Azara Blog: Some MPs want the UK to adopt a Bill of Rights

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Date published: 2008/08/10

The BBC says:

The government should adopt a Bill of Rights for the UK, a cross-party committee of MPs and peers has urged.

The Joint Committee on Human Rights said the bill should go further than current human rights legislation.

The bill should give greater protection to groups such as children, the elderly and those with learning difficulties, it said in a report.

Labour and the Conservatives agree on the need for a new Bill of Rights, but differ on what areas it should cover.

The Conservatives have said they would bring in such a bill to replace the Human Rights Act.

The committee said the bill should include rights to housing, education and a healthy environment.

Its report referred to a survey conducted in 2006 when more than three-quarters of the people polled agreed that "Britain needs a Bill of Rights to protect the liberty of the individual".
The Bill would also encompass Britons' social and economic rights, including the right to health, housing, education and an adequate standard of living, the report said.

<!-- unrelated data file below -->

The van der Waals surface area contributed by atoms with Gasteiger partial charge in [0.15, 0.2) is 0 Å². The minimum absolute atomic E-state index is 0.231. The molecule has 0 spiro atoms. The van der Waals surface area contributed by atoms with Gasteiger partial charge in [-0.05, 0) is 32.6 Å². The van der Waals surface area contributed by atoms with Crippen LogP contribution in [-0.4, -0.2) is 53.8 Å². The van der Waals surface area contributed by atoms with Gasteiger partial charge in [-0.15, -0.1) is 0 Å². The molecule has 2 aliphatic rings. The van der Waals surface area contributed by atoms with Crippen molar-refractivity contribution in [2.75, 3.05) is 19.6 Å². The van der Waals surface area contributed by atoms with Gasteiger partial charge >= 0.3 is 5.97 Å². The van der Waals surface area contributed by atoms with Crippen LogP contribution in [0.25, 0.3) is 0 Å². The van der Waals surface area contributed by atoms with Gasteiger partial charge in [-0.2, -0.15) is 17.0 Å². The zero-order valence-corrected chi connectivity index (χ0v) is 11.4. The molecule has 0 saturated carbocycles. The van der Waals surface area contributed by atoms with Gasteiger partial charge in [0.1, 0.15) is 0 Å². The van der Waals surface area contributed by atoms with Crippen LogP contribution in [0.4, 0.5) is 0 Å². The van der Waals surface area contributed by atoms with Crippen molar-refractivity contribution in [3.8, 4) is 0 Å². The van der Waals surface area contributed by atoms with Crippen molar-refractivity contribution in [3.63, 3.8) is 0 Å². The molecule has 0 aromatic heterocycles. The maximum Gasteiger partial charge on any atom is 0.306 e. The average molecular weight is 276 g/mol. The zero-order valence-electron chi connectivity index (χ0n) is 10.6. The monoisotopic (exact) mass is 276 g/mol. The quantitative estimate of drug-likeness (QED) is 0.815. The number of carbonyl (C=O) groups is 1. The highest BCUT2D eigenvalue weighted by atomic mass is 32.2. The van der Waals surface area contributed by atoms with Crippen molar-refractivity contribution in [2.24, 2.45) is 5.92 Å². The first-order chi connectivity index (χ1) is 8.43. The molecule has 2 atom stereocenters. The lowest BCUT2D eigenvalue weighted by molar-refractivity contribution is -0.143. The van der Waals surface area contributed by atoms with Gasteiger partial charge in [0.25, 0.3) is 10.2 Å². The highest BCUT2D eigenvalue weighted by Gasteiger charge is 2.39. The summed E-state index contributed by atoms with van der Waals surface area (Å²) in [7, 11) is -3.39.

The committee said these elements would help to distinguish the Bill of Rights from current human rights legislation.

"Rights such as the right to adequate healthcare, to education and to protection against the worst extremes of poverty touch the substance of people's everyday lives.

"And it would help to correct the popular misconception that human rights are a charter for criminals and terrorists," it went on.

Andrew Dismore, chairman of the joint committee, said a Bill of Rights would be a "constitutional landmark".

"It would provide a framework both for protecting the liberty of the individual against the intrusion of state power, and for protecting the 'little person' against powerful interests," he said.

The Human Rights Act is not so much a "charter for criminals and terrorists" as a way for random pushy individuals (often with the help of NGOs) to try and achieve things through the legal system that they cannot acheive through elected assemblies. And there is no indication that this proposed Bill of Rights would be any different. For example, what does it mean to have a right to a "healthy environment"? If you want to take this literally then, for example, pretty much all cars should be banned (since they pollute), thousands of factories (if not all of them) should be closed down, all coal/oil/gas/nuclear power stations should be closed down, etc. And most of the other rights can be similarly broadly interpreted. The main beneficiary of the proposed act will not be the "little person" but lawyers and NGOs.

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